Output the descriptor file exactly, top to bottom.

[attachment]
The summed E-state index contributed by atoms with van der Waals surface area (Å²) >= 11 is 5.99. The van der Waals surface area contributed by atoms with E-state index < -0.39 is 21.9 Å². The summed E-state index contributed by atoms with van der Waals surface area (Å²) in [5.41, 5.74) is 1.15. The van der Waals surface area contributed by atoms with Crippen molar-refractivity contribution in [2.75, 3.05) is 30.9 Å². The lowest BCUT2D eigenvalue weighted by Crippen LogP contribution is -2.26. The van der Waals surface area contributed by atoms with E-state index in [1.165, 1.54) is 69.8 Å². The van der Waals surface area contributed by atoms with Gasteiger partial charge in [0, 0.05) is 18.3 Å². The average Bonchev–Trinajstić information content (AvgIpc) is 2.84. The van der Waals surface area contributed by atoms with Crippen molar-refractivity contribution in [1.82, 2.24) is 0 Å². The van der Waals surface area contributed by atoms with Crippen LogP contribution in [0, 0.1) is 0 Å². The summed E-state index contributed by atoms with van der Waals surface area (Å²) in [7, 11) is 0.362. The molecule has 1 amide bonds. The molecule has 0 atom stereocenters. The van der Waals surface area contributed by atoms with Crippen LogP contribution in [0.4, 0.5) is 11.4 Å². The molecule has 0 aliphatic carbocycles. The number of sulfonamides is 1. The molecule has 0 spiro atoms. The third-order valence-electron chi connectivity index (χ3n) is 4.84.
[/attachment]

The summed E-state index contributed by atoms with van der Waals surface area (Å²) >= 11 is 5.99. The van der Waals surface area contributed by atoms with E-state index < -0.39 is 21.9 Å². The summed E-state index contributed by atoms with van der Waals surface area (Å²) in [5.41, 5.74) is 1.15. The van der Waals surface area contributed by atoms with Crippen molar-refractivity contribution in [2.75, 3.05) is 30.9 Å². The lowest BCUT2D eigenvalue weighted by Crippen LogP contribution is -2.26. The van der Waals surface area contributed by atoms with E-state index in [1.165, 1.54) is 69.8 Å². The van der Waals surface area contributed by atoms with Gasteiger partial charge in [0, 0.05) is 18.3 Å². The average Bonchev–Trinajstić information content (AvgIpc) is 2.84. The van der Waals surface area contributed by atoms with Crippen molar-refractivity contribution in [1.82, 2.24) is 0 Å². The van der Waals surface area contributed by atoms with Crippen LogP contribution in [0, 0.1) is 0 Å². The summed E-state index contributed by atoms with van der Waals surface area (Å²) in [7, 11) is 0.362. The molecule has 1 amide bonds. The molecule has 0 atom stereocenters. The van der Waals surface area contributed by atoms with Crippen LogP contribution in [0.4, 0.5) is 11.4 Å². The molecule has 0 aliphatic carbocycles. The number of sulfonamides is 1. The molecule has 0 spiro atoms. The third-order valence-electron chi connectivity index (χ3n) is 4.84.